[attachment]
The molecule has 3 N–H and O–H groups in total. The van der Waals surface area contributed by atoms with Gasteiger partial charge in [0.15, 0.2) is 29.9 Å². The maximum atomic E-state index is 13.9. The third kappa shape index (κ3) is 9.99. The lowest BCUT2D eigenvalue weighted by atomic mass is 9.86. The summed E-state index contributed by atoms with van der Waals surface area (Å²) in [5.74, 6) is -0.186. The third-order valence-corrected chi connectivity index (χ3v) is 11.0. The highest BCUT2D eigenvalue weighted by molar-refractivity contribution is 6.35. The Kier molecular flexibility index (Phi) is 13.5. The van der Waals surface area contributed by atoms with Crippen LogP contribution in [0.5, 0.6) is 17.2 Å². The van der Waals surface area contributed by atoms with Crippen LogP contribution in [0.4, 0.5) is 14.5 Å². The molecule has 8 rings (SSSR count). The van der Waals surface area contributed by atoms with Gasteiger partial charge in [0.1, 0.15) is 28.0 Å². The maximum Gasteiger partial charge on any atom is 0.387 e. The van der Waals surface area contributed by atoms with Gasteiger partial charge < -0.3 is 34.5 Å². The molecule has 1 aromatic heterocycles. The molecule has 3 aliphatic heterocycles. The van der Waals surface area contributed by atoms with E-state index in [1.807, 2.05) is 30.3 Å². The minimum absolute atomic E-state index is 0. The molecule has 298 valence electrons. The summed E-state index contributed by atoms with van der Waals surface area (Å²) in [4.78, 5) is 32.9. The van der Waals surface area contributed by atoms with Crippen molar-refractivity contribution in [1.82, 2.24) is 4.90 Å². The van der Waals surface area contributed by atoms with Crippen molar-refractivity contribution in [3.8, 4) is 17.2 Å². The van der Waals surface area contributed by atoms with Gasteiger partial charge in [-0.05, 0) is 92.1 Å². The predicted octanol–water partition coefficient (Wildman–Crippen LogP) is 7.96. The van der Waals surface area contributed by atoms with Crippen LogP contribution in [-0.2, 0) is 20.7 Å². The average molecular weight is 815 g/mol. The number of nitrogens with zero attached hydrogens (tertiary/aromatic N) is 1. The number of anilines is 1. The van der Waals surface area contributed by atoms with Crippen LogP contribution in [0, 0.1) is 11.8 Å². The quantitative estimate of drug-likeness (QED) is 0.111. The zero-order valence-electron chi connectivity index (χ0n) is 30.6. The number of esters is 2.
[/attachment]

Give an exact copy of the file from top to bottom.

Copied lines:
The molecule has 3 N–H and O–H groups in total. The van der Waals surface area contributed by atoms with Gasteiger partial charge in [0.15, 0.2) is 29.9 Å². The maximum atomic E-state index is 13.9. The third kappa shape index (κ3) is 9.99. The lowest BCUT2D eigenvalue weighted by atomic mass is 9.86. The summed E-state index contributed by atoms with van der Waals surface area (Å²) in [5.74, 6) is -0.186. The third-order valence-corrected chi connectivity index (χ3v) is 11.0. The highest BCUT2D eigenvalue weighted by molar-refractivity contribution is 6.35. The Kier molecular flexibility index (Phi) is 13.5. The van der Waals surface area contributed by atoms with Crippen LogP contribution in [0.5, 0.6) is 17.2 Å². The van der Waals surface area contributed by atoms with Crippen LogP contribution in [0.4, 0.5) is 14.5 Å². The molecule has 8 rings (SSSR count). The van der Waals surface area contributed by atoms with Gasteiger partial charge in [0.1, 0.15) is 28.0 Å². The maximum Gasteiger partial charge on any atom is 0.387 e. The van der Waals surface area contributed by atoms with Gasteiger partial charge < -0.3 is 34.5 Å². The molecule has 1 aromatic heterocycles. The molecule has 3 aliphatic heterocycles. The van der Waals surface area contributed by atoms with E-state index in [1.807, 2.05) is 30.3 Å². The minimum absolute atomic E-state index is 0. The molecule has 298 valence electrons. The summed E-state index contributed by atoms with van der Waals surface area (Å²) in [4.78, 5) is 32.9. The van der Waals surface area contributed by atoms with Crippen molar-refractivity contribution in [1.82, 2.24) is 4.90 Å². The van der Waals surface area contributed by atoms with Crippen molar-refractivity contribution in [3.8, 4) is 17.2 Å². The van der Waals surface area contributed by atoms with Gasteiger partial charge in [-0.05, 0) is 92.1 Å². The predicted octanol–water partition coefficient (Wildman–Crippen LogP) is 7.96. The van der Waals surface area contributed by atoms with Crippen LogP contribution in [-0.2, 0) is 20.7 Å². The average molecular weight is 815 g/mol. The number of nitrogens with zero attached hydrogens (tertiary/aromatic N) is 1. The number of anilines is 1. The van der Waals surface area contributed by atoms with Crippen LogP contribution in [0, 0.1) is 11.8 Å². The quantitative estimate of drug-likeness (QED) is 0.111. The zero-order valence-electron chi connectivity index (χ0n) is 30.6. The number of esters is 2.